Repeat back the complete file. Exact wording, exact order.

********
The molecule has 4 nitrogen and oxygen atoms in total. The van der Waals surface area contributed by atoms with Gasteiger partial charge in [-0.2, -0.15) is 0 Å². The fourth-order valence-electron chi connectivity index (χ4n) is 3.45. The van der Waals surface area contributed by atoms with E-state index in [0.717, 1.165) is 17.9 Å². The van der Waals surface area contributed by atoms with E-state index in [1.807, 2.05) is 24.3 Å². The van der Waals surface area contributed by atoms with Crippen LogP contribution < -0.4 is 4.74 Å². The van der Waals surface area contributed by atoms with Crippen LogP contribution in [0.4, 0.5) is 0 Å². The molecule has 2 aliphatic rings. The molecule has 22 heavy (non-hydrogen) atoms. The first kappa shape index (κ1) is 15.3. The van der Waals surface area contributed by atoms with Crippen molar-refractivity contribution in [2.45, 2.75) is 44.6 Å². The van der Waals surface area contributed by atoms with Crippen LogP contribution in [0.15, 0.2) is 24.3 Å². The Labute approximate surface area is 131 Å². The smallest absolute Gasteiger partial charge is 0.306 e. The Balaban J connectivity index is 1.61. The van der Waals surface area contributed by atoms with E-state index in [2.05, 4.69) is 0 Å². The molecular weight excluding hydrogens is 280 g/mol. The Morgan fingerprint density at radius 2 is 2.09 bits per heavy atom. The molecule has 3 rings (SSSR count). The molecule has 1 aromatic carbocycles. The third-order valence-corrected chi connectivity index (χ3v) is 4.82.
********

The molecule has 4 nitrogen and oxygen atoms in total. The van der Waals surface area contributed by atoms with Gasteiger partial charge in [-0.2, -0.15) is 0 Å². The fourth-order valence-electron chi connectivity index (χ4n) is 3.45. The van der Waals surface area contributed by atoms with E-state index in [0.717, 1.165) is 17.9 Å². The van der Waals surface area contributed by atoms with E-state index in [1.807, 2.05) is 24.3 Å². The van der Waals surface area contributed by atoms with Crippen LogP contribution < -0.4 is 4.74 Å². The van der Waals surface area contributed by atoms with Crippen LogP contribution in [0.4, 0.5) is 0 Å². The molecule has 2 aliphatic rings. The molecule has 22 heavy (non-hydrogen) atoms. The first kappa shape index (κ1) is 15.3. The van der Waals surface area contributed by atoms with Crippen molar-refractivity contribution in [2.45, 2.75) is 44.6 Å². The van der Waals surface area contributed by atoms with Crippen LogP contribution in [0.15, 0.2) is 24.3 Å². The Labute approximate surface area is 131 Å². The smallest absolute Gasteiger partial charge is 0.306 e. The Balaban J connectivity index is 1.61. The van der Waals surface area contributed by atoms with E-state index in [2.05, 4.69) is 0 Å². The molecular weight excluding hydrogens is 280 g/mol. The Morgan fingerprint density at radius 2 is 2.09 bits per heavy atom. The molecule has 3 rings (SSSR count). The molecule has 1 aromatic carbocycles. The third-order valence-corrected chi connectivity index (χ3v) is 4.82.